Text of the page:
Why Your Chinese Family Wants You to Have a Wedding Banquet (Even if You Don't) | Speaking of China

10 Responses

  1. Fred
    Fred August 8, 2017 at 6:19 am | | Reply

    Wow! It sounded as though you had to endure a lot. I am glad that you had the wedding though to give your in-laws “face” and respect. You are now learning how to be a good Chinese wife. Congrats.

    1. Autumn
      Autumn August 8, 2017 at 6:27 am | | Reply

      It’s a very, very hard line to toe — making your in-laws happy and not making yourself a resentful martyr.

      But I’m with you on the tofu and a book.

    2. Autumn
      Autumn August 8, 2017 at 6:30 am | | Reply

      Oh, no, Fred. No. You did not just patronizingly tell Jocelyn she’s becoming a “good Chinese wife!”

      Those are fighting words. Or maybe just fraught. See Susan Blumberg-Kason’s book and bite your tongue.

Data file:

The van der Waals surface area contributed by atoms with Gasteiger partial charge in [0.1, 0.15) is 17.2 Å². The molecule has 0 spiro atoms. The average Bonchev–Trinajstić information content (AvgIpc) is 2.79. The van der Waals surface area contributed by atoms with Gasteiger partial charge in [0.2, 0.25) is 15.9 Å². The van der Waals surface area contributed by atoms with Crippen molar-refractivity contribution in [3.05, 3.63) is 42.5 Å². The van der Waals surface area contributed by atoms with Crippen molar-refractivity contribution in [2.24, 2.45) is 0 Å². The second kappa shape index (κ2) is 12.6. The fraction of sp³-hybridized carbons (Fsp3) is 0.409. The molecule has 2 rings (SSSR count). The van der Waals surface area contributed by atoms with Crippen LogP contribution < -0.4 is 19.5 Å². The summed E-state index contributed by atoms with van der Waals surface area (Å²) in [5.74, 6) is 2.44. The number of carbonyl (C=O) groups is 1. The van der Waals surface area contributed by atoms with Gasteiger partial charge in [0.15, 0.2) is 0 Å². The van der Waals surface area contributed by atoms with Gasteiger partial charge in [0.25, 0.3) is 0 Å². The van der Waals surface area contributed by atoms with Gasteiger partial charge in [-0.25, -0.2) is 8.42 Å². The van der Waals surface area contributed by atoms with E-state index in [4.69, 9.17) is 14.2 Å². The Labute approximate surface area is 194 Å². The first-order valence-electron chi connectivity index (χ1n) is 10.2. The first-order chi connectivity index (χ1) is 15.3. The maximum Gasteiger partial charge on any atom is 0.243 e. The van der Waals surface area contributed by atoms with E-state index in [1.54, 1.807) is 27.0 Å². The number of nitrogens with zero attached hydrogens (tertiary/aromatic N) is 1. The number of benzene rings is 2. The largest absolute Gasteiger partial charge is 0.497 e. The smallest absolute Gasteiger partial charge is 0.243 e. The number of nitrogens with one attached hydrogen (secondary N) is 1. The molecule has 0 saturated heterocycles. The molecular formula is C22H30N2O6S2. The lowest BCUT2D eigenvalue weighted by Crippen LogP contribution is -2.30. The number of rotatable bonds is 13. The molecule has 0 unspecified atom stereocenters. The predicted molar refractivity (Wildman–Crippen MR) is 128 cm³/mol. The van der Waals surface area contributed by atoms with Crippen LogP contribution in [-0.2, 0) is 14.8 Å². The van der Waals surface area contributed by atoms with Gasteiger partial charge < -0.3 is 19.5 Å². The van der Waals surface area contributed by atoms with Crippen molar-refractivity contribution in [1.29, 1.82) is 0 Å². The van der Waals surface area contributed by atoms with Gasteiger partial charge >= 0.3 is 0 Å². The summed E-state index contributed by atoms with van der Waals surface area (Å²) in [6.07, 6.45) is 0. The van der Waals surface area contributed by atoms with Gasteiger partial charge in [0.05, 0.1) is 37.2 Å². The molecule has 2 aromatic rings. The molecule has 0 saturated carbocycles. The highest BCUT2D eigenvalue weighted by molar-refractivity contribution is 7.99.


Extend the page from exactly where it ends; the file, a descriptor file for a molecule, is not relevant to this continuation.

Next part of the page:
2. Marta
    Marta August 8, 2017 at 2:18 pm | | Reply

    I was very lucky then that my parents in law didn’t do anything at my wedding haha. I chose the place and the food (which included several vegetarian options because I had a vegetarian friend attending). The food was different from the usual fare and the banquet was outdoors so I didn’t mind people smoking (although at first I thought about not putting cigarettes on the tables too but my husband insisted on that). I can proudly say my wedding was different from all the other Chinese weddings I’ve been to and everybody liked it!

  3. Nicki Chen
    Nicki Chen August 10, 2017 at 8:42 am | | Reply

    Bali is my favorite vacation place in the world. A friend and I vacationed there in the early ’70s when tourism was just getting started.

    We attended quite a few Chinese wedding banquets in the Philippines. They were always large and expensive. I remember eating pigeon a couple of times. One of Eugene’s Chinese friends was single, so I asked him why J never got married. He said the J’s father gambled away the family’s entire fortune, so J couldn’t afford to get married. J wasn’t very outgoing, so I suspect that had something to do with it too, but Eugene’s words did point to the importance for Chinese of a big, expensive wedding.

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